Debra Barrera, “E,” 2016 (detail). From “Meninas” at Moody Gallery.
This week brings in a number of unique arts events, including a new exhibition at The Menil Collection and the first installment of an experimental music series at The Station Museum of Contemporary Art.
Tuesday, April 11
From 7 to 8 pm, join the Museum of Fine Arts Houston (1001 Bissonnet) for a free screening of several short films from 2017 CORE artists-in-residence, including Felipe Steinberg, Sondra Perry, Yue Nakayama and Shana Hoehn. A panel discussion led by critic-in-residence Ruslana Lichtzier will follow after the screening.
Wednesday, April 12
Starting at 6:30 pm, The Station Museum of Contemporary Art (1502 Alabama) hosts the first of a series of experimental sound and music performances. For this installment, artists include Collin Hedrick, Edison Carhuaricra, Briefcase Brad, Tsuyoshi Anzai, Megan Easely and Gerritt Wittmer. You can expect dynamics to run the gamut from electronic, ambient and industrial to field recordings, noise and drone.
Thursday, April 13
From 6 to 8 pm, The TANK Space at Spring Street Studios (1824 Spring) will host the reception for Hedwige Jacobs’ installation Drawn to the Inside. The installation presents a window into an interior space covered floor to ceiling in Jacobs’ massive, hand drawn, woven patterns, creating a unique perspective into the artist’s meticulously crafted world. The exhibition is on view through April 23.
From 8 to 9 pm, the Transitory Sound and Movement Collective premieres a new collaborative experiential work A Conversation with Sol at Rice Gallery (6100 Main). Multimedia and sound artist Lynn Lane will present a new work that combines sound art, music and dance to pair with the current installation, Sol Lewitt’s Glossy and Flat Black Squares.
Friday, April 14
Exhibition Opening — Between Land and Sea: Artists of the Coenties Slip at The Menil Collection
The Menil Collection (1533 Sul Ross) presents Between Land and Sea: Artists of the Coenties Slip, a selection of early work by Ellsworth Kelly, Agnes Martin, Lenore Tawney, Chryssa, Robert Indiana and Jack Youngerman. The featured artists were among a group of creatives living and working during the late ’50s and early ’60s in the old seaport at the lower tip of Manhattan called the Coenties Slip, an area distinguished by its views of the Brooklyn Bridge and proximity between land and sea. Featuring 27 aesthetically unique works, the exhibition is tied together with the artists’ desire to create distinct abstract pieces. The exhibition will be on view through August 6.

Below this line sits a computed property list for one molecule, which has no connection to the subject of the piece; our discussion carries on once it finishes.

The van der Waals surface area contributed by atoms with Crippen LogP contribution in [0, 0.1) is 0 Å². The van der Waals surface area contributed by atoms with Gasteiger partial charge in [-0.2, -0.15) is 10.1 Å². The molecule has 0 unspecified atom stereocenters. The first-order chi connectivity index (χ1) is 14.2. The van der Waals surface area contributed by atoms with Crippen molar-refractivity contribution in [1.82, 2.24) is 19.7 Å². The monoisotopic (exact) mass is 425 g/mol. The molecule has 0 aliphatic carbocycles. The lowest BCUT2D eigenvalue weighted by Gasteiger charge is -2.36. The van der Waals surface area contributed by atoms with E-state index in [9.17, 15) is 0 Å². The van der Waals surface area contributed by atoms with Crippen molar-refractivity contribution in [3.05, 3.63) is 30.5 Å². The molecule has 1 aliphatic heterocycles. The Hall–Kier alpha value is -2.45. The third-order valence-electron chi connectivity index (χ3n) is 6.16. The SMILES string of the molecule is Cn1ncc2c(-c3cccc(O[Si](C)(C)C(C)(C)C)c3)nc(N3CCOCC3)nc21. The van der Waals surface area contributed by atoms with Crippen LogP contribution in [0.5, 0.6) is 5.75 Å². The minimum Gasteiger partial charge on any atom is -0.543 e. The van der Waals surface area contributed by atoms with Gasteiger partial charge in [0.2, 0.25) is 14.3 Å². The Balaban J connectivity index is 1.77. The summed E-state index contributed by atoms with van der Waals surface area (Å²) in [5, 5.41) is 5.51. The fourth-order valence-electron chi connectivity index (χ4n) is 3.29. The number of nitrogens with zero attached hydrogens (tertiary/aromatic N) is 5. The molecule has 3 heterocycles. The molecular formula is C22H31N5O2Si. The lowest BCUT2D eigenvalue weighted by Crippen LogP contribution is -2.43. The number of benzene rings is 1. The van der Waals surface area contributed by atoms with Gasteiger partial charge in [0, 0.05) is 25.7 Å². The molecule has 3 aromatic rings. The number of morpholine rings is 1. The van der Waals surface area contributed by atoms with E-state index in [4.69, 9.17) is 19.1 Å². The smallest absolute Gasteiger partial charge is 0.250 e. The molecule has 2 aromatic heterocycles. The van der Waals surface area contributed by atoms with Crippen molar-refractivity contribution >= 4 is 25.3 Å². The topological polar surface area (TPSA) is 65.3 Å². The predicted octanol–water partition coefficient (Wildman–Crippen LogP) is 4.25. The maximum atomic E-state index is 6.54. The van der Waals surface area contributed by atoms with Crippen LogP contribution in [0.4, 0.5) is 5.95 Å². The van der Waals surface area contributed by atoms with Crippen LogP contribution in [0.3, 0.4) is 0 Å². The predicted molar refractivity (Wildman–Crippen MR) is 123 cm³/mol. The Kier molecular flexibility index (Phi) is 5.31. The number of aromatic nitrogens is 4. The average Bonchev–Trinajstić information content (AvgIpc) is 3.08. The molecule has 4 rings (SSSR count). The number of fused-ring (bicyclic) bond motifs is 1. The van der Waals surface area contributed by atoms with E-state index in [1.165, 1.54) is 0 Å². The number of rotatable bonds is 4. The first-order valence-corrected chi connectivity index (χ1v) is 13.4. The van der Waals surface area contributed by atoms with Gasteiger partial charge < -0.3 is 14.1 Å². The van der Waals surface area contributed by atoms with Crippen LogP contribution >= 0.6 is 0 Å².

From 6 to 9 pm, BLUEorange Contemporary (1208 West Gray) is hosting the closing reception for Ryder Richards’ solo exhibition There’s no “I” in “Win.” Richards theorizes the ideological stance of social signaling through truck modification, hunting, and partisan language. Richards will discuss the concepts behind the works, which he realizes using his knowledge of precarious labor politics and modern American culture.
Saturday, April 15
From 3 to 5 pm, Anya Tish Gallery (4411 Montrose) will host the closing reception for Houston-based artist Orna Feinstein’s exhibition Asherah. The exhibition features new multi-dimensional monoprints and large-scale installation by the Israel-born artist. Feinstein’s process-oriented work draws heavily from the inherent geometry found within nature, most notably trees, and the idea that each tree and its forms are as unique as the prints she produces.
At 3 pm, Moody Gallery (2815 Colquitt) presents a talk by Texas artist Debra Barrera as she discusses her current exhibition Menina. The artist will reflect on the collection of photographs, drawings and sculptures inspired by the lavish rooms and opulent decorations of Barrera’s childhood home. The exhibition is on view through May 13.
Discussion — five missing objects: 2017 CORE Exhibition at Lawndale Art Center
In conjunction with the acclaimed CORE Program at Glassell School of Art at the The Museum of Fine Arts, Houston, Lawndale Art Center (4912 Main) will host five missing objects, a presentation by critic-in-residence Ruslana Lichzier, reflecting on five historical cases spanning from the time of Pompeii’s eruption to the advent of “alternative facts.” Lichzier will explore the ignorance and desire related to knowledge production based on these events and the implied dynamics of what is missing from each.